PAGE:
About the Project
The 30th Street Corridor is in need of pavement resurfacing, slope stabilization and drainage improvements. The current design includes the following elements:
- widened shoulders,
- a new storm sewer,
- new water quality ponds,
- intersection improvements (including a roundabout at Gateway Rd),
- landslide mitigation,
- retaining walls, and
- multi-use shoulders/bike lanes.
30th Street has also been identified as an Emergency Evacuation Corridor for Colorado Springs. The current roadway width is 24 feet wide, with no shoulders. Widening the road will allow drivers to pull over more easily in the event of a minor roadside emergency. Adding asphalt shoulders will also allow emergency vehicles like ambulances and fire trucks to pass other vehicles more safely on this two-lane road.
This project scope has changed over time, from its original inception 5 years ago. Previous designs were shorter in distance and in scope. The current project improvements have been increased to two miles, and aim to accommodate additional necessary improvements along the corridor including drainage abatement and slope stability. To best serve the community and address the issues that exist along the corridor, the new design will accommodate current and future needs in an overall corridor plan.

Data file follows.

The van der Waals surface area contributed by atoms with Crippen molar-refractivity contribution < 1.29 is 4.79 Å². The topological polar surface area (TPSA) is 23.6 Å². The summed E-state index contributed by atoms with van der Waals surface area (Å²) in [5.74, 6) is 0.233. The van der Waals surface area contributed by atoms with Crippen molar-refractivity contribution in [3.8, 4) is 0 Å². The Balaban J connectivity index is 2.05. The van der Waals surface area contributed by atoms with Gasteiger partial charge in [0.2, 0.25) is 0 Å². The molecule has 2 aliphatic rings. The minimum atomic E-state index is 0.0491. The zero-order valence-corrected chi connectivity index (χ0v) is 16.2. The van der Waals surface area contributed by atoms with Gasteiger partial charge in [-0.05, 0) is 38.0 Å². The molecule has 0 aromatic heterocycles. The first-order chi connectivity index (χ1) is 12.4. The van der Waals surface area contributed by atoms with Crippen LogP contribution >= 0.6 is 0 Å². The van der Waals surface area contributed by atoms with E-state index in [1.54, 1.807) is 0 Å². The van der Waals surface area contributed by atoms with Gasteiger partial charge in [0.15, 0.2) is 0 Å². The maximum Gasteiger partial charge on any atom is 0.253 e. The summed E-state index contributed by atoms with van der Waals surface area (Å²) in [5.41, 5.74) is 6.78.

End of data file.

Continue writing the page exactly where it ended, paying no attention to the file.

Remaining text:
The project will also collect data for historic and cultural resources, Tribal lands, wetlands, air quality, wildlife movements, and visual and noise impacts.
Public Involvement, Alternative Analysis and Preliminary Design have occurred since May of 2017. Final Design and environmental clearances are anticipated by July 2020, and construction is anticipated to start in the Summer of 2021.
The City of Colorado Springs is working with the consulting firm Felsburg Holt and Ullevig to design improvements for 30th Street from Fontanero to Mesa Rd. The current design includes the following elements:
- Widening of 30th Street to include 5-foot-wide multi-use shoulders
- New Curb and Gutter
- Intersection improvements at Water St, Mesa Rd and Gateway Rd (roundabout)
- Retaining Walls, Slope Stability Walls
- New Storm sewer
- New Water quality ponds
- Trail connections (includes an underpass at Gateway Rd for the Foothills Trail)
Federal funding will be used, so the design will require clearances through the National Environmental Policy Act (NEPA) process. Once the City has performed all NEPA requirements, construction may begin. The City is forecasting a construction start date of Summer 2021.